April 11, 1865. Washington, D. C.
A celebratory crowd gathered on the White House lawn. Abraham Lincoln peered out from a second floor window. He had something important he wanted to say:
We meet this evening, not in sorrow, but in gladness of heart. The evacuation of Petersburg and Richmond, and the surrender of the principal insurgent army, give hope of a righteous and speedy peace whose joyous expression can not be restrained.
The end of this terrible war was finally at hand; however, the president did not want the country to lose sight of the hard road that lay ahead:
We all agree that the seceded States, so called, are out of their proper practical relation with the Union, and that the sole object of the government, civil and military, in regard to those States is to again get them into that proper practical relation.
But what would that mean?
Lincoln cited the Louisiana example. Under his “Proclamation of Amnesty and Reconstruction,” Louisiana had already made great progress toward reentering the Union:
- As many as 12,000 Louisiana residents had already “sworn allegiance to the Union."
- The state held elections, organized a state government, and adopted a free-state constitution, under which both black and white children could attend public schools.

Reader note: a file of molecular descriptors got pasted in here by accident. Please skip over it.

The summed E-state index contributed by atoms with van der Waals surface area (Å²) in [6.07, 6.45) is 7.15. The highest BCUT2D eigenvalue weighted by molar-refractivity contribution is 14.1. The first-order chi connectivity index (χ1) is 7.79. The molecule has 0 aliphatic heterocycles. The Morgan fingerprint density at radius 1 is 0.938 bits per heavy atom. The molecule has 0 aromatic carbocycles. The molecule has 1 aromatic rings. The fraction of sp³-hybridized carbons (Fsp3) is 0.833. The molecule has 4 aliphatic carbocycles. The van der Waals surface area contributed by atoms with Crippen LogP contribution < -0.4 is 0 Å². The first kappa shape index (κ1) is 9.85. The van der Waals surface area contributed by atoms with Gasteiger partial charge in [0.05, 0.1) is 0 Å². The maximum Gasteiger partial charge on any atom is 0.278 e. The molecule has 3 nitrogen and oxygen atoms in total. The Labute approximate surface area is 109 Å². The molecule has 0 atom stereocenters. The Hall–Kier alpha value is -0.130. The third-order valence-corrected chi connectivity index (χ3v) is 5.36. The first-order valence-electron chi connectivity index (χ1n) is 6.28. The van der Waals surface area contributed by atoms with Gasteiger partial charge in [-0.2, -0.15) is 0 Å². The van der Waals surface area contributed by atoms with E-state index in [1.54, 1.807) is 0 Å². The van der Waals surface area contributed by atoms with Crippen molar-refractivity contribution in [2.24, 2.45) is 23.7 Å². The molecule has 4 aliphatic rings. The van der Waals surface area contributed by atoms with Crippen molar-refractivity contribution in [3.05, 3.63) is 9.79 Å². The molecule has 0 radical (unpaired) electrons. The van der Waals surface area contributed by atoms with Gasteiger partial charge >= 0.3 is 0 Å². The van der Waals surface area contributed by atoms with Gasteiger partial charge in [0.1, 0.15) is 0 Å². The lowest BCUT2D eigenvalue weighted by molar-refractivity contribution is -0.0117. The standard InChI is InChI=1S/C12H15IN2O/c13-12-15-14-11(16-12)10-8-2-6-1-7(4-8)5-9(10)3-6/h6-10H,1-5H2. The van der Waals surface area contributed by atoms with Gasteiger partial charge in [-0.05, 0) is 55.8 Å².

- The state legislature had also already ratified the thirteenth amendment, abolishing slavery throughout the nation.
- In essence, the 12,000 people who had already taken the oath were “committed to the very things, and nearly all the things the nation wants—and they ask the nation's recognition, and it's assistance to make good their committal,” Lincoln explained.
Voting rights was another issue, but now, for the first time in public, Lincoln endorsed a controversial idea:
It is also unsatisfactory to some that the elective franchise is not given to the colored man. I would myself prefer that it were now conferred on the very intelligent, and on those who serve our cause as soldiers.
Actor John Wilkes Booth was one of the many faces in the crowd that night. When Lincoln spoke about voting rights for African Americans, Booth promised a companion, "That is the last speech he will make.”
The president had been thinking about Reconstruction for a long time. He definitely had ideas about how it should occur, but he needed more time to work them out. Of course, fate had different designs.